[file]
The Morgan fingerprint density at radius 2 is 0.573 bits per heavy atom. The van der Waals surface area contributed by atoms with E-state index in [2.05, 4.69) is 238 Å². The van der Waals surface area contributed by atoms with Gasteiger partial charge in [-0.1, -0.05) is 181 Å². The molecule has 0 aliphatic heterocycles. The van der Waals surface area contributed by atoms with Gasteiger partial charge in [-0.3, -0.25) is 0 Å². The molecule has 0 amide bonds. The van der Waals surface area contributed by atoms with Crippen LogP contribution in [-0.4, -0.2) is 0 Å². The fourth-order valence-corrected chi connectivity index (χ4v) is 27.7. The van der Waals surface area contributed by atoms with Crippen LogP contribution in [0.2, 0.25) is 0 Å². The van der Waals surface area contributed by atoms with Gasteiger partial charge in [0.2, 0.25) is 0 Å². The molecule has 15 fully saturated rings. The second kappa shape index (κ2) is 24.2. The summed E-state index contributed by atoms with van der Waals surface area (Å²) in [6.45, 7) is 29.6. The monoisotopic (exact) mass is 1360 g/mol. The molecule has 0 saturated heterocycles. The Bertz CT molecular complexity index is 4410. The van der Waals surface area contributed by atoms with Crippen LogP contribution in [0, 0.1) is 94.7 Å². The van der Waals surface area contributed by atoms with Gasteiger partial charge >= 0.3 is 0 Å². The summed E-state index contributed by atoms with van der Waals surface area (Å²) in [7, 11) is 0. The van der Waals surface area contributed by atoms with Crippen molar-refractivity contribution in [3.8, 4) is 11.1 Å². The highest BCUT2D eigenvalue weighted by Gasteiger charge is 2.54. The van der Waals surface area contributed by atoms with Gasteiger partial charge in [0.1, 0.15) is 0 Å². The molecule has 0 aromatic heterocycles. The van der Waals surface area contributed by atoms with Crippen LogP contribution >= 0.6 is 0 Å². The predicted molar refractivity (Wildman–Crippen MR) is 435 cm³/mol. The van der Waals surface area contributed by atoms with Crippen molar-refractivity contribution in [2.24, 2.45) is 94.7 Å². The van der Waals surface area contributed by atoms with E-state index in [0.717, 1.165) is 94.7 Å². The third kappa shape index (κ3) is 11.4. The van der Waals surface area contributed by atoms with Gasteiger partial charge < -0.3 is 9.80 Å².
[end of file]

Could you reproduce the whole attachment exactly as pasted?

The Morgan fingerprint density at radius 2 is 0.573 bits per heavy atom. The van der Waals surface area contributed by atoms with E-state index in [2.05, 4.69) is 238 Å². The van der Waals surface area contributed by atoms with Gasteiger partial charge in [-0.1, -0.05) is 181 Å². The molecule has 0 aliphatic heterocycles. The van der Waals surface area contributed by atoms with Gasteiger partial charge in [-0.3, -0.25) is 0 Å². The molecule has 0 amide bonds. The van der Waals surface area contributed by atoms with Crippen LogP contribution in [-0.4, -0.2) is 0 Å². The fourth-order valence-corrected chi connectivity index (χ4v) is 27.7. The van der Waals surface area contributed by atoms with Crippen LogP contribution in [0.2, 0.25) is 0 Å². The van der Waals surface area contributed by atoms with Gasteiger partial charge in [0.2, 0.25) is 0 Å². The molecule has 15 fully saturated rings. The second kappa shape index (κ2) is 24.2. The summed E-state index contributed by atoms with van der Waals surface area (Å²) in [6.45, 7) is 29.6. The monoisotopic (exact) mass is 1360 g/mol. The molecule has 0 saturated heterocycles. The Bertz CT molecular complexity index is 4410. The van der Waals surface area contributed by atoms with Crippen LogP contribution in [0, 0.1) is 94.7 Å². The van der Waals surface area contributed by atoms with Gasteiger partial charge >= 0.3 is 0 Å². The summed E-state index contributed by atoms with van der Waals surface area (Å²) in [7, 11) is 0. The van der Waals surface area contributed by atoms with Crippen molar-refractivity contribution in [3.8, 4) is 11.1 Å². The highest BCUT2D eigenvalue weighted by Gasteiger charge is 2.54. The van der Waals surface area contributed by atoms with Gasteiger partial charge in [0.1, 0.15) is 0 Å². The molecule has 0 aromatic heterocycles. The van der Waals surface area contributed by atoms with Crippen LogP contribution >= 0.6 is 0 Å². The predicted molar refractivity (Wildman–Crippen MR) is 435 cm³/mol. The van der Waals surface area contributed by atoms with Crippen molar-refractivity contribution in [2.24, 2.45) is 94.7 Å². The van der Waals surface area contributed by atoms with E-state index in [0.717, 1.165) is 94.7 Å². The third kappa shape index (κ3) is 11.4. The van der Waals surface area contributed by atoms with Gasteiger partial charge < -0.3 is 9.80 Å².